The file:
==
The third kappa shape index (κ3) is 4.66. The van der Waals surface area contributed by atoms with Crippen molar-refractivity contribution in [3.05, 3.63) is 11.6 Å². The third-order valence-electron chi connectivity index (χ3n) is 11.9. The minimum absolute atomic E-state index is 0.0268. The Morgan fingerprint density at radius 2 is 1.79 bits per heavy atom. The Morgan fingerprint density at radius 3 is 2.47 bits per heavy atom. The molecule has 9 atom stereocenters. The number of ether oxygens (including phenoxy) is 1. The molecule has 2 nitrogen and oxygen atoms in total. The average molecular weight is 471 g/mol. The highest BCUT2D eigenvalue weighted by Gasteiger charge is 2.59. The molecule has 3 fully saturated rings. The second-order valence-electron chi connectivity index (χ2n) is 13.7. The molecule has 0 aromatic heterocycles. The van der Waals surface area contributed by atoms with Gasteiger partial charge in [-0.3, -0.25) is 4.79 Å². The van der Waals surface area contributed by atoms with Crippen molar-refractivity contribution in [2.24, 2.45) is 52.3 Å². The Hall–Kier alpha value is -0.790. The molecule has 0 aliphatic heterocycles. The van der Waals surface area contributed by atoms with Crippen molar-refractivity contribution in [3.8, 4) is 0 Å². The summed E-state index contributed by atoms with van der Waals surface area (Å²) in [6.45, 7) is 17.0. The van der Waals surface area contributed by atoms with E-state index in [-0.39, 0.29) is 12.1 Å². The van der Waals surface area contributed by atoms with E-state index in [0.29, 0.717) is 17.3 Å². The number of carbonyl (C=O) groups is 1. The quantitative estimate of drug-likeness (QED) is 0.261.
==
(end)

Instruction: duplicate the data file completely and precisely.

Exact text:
The third kappa shape index (κ3) is 4.66. The van der Waals surface area contributed by atoms with Crippen molar-refractivity contribution in [3.05, 3.63) is 11.6 Å². The third-order valence-electron chi connectivity index (χ3n) is 11.9. The minimum absolute atomic E-state index is 0.0268. The Morgan fingerprint density at radius 2 is 1.79 bits per heavy atom. The Morgan fingerprint density at radius 3 is 2.47 bits per heavy atom. The molecule has 9 atom stereocenters. The number of ether oxygens (including phenoxy) is 1. The molecule has 2 nitrogen and oxygen atoms in total. The average molecular weight is 471 g/mol. The highest BCUT2D eigenvalue weighted by Gasteiger charge is 2.59. The molecule has 3 fully saturated rings. The second-order valence-electron chi connectivity index (χ2n) is 13.7. The molecule has 0 aromatic heterocycles. The van der Waals surface area contributed by atoms with Gasteiger partial charge in [-0.3, -0.25) is 4.79 Å². The van der Waals surface area contributed by atoms with Crippen molar-refractivity contribution in [2.24, 2.45) is 52.3 Å². The Hall–Kier alpha value is -0.790. The molecule has 0 aliphatic heterocycles. The van der Waals surface area contributed by atoms with Crippen molar-refractivity contribution in [3.8, 4) is 0 Å². The summed E-state index contributed by atoms with van der Waals surface area (Å²) in [6.45, 7) is 17.0. The van der Waals surface area contributed by atoms with E-state index in [-0.39, 0.29) is 12.1 Å². The van der Waals surface area contributed by atoms with E-state index in [0.29, 0.717) is 17.3 Å². The number of carbonyl (C=O) groups is 1. The quantitative estimate of drug-likeness (QED) is 0.261.